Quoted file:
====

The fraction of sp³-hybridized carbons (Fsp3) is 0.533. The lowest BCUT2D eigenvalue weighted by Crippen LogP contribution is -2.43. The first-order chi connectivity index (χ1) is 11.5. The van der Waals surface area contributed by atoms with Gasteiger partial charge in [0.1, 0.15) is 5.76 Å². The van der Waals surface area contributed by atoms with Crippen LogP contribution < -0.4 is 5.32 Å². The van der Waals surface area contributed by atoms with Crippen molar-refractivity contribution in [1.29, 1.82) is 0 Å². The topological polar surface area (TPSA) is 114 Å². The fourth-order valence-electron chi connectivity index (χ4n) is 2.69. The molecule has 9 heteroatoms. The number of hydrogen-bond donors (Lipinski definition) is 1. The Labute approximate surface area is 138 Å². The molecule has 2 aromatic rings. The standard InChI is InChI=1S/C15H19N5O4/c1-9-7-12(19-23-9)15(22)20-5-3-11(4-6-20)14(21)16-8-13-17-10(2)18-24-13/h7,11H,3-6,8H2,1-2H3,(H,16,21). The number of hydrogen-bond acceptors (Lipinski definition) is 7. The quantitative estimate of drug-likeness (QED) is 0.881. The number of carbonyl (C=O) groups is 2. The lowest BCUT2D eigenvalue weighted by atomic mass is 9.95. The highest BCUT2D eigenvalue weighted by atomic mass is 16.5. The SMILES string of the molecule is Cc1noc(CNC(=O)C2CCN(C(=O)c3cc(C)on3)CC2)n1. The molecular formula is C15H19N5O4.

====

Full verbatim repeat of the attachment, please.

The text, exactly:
The fraction of sp³-hybridized carbons (Fsp3) is 0.533. The lowest BCUT2D eigenvalue weighted by Crippen LogP contribution is -2.43. The first-order chi connectivity index (χ1) is 11.5. The van der Waals surface area contributed by atoms with Gasteiger partial charge in [0.1, 0.15) is 5.76 Å². The van der Waals surface area contributed by atoms with Crippen LogP contribution < -0.4 is 5.32 Å². The van der Waals surface area contributed by atoms with Crippen molar-refractivity contribution in [1.29, 1.82) is 0 Å². The topological polar surface area (TPSA) is 114 Å². The fourth-order valence-electron chi connectivity index (χ4n) is 2.69. The molecule has 9 heteroatoms. The number of hydrogen-bond donors (Lipinski definition) is 1. The Labute approximate surface area is 138 Å². The molecule has 2 aromatic rings. The standard InChI is InChI=1S/C15H19N5O4/c1-9-7-12(19-23-9)15(22)20-5-3-11(4-6-20)14(21)16-8-13-17-10(2)18-24-13/h7,11H,3-6,8H2,1-2H3,(H,16,21). The number of hydrogen-bond acceptors (Lipinski definition) is 7. The quantitative estimate of drug-likeness (QED) is 0.881. The number of carbonyl (C=O) groups is 2. The lowest BCUT2D eigenvalue weighted by atomic mass is 9.95. The highest BCUT2D eigenvalue weighted by atomic mass is 16.5. The SMILES string of the molecule is Cc1noc(CNC(=O)C2CCN(C(=O)c3cc(C)on3)CC2)n1. The molecular formula is C15H19N5O4.